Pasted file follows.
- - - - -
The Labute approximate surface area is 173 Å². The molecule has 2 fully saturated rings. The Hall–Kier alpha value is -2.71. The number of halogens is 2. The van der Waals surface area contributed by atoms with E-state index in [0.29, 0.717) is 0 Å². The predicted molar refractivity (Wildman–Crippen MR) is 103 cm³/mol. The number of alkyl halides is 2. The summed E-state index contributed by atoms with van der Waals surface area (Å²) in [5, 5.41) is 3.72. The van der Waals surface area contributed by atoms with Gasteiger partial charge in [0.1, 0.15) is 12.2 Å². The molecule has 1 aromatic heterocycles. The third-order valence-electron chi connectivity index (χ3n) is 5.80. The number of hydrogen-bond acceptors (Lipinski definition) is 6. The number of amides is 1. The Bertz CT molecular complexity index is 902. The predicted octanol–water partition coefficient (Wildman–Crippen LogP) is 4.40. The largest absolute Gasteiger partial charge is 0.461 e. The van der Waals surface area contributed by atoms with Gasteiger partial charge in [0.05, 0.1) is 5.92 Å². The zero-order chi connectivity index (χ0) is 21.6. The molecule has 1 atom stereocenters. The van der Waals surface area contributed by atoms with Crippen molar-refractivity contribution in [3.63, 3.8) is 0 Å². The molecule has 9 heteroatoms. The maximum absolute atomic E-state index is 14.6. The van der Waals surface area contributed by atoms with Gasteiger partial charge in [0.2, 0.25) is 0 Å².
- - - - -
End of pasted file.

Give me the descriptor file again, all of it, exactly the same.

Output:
The Labute approximate surface area is 173 Å². The molecule has 2 fully saturated rings. The Hall–Kier alpha value is -2.71. The number of halogens is 2. The van der Waals surface area contributed by atoms with E-state index in [0.29, 0.717) is 0 Å². The predicted molar refractivity (Wildman–Crippen MR) is 103 cm³/mol. The number of alkyl halides is 2. The summed E-state index contributed by atoms with van der Waals surface area (Å²) in [5, 5.41) is 3.72. The van der Waals surface area contributed by atoms with Gasteiger partial charge in [0.1, 0.15) is 12.2 Å². The molecule has 1 aromatic heterocycles. The third-order valence-electron chi connectivity index (χ3n) is 5.80. The number of hydrogen-bond acceptors (Lipinski definition) is 6. The number of amides is 1. The Bertz CT molecular complexity index is 902. The predicted octanol–water partition coefficient (Wildman–Crippen LogP) is 4.40. The largest absolute Gasteiger partial charge is 0.461 e. The van der Waals surface area contributed by atoms with Gasteiger partial charge in [0.05, 0.1) is 5.92 Å². The zero-order chi connectivity index (χ0) is 21.6. The molecule has 1 atom stereocenters. The van der Waals surface area contributed by atoms with Crippen molar-refractivity contribution in [3.63, 3.8) is 0 Å². The molecule has 9 heteroatoms. The maximum absolute atomic E-state index is 14.6. The van der Waals surface area contributed by atoms with Gasteiger partial charge in [0.2, 0.25) is 0 Å².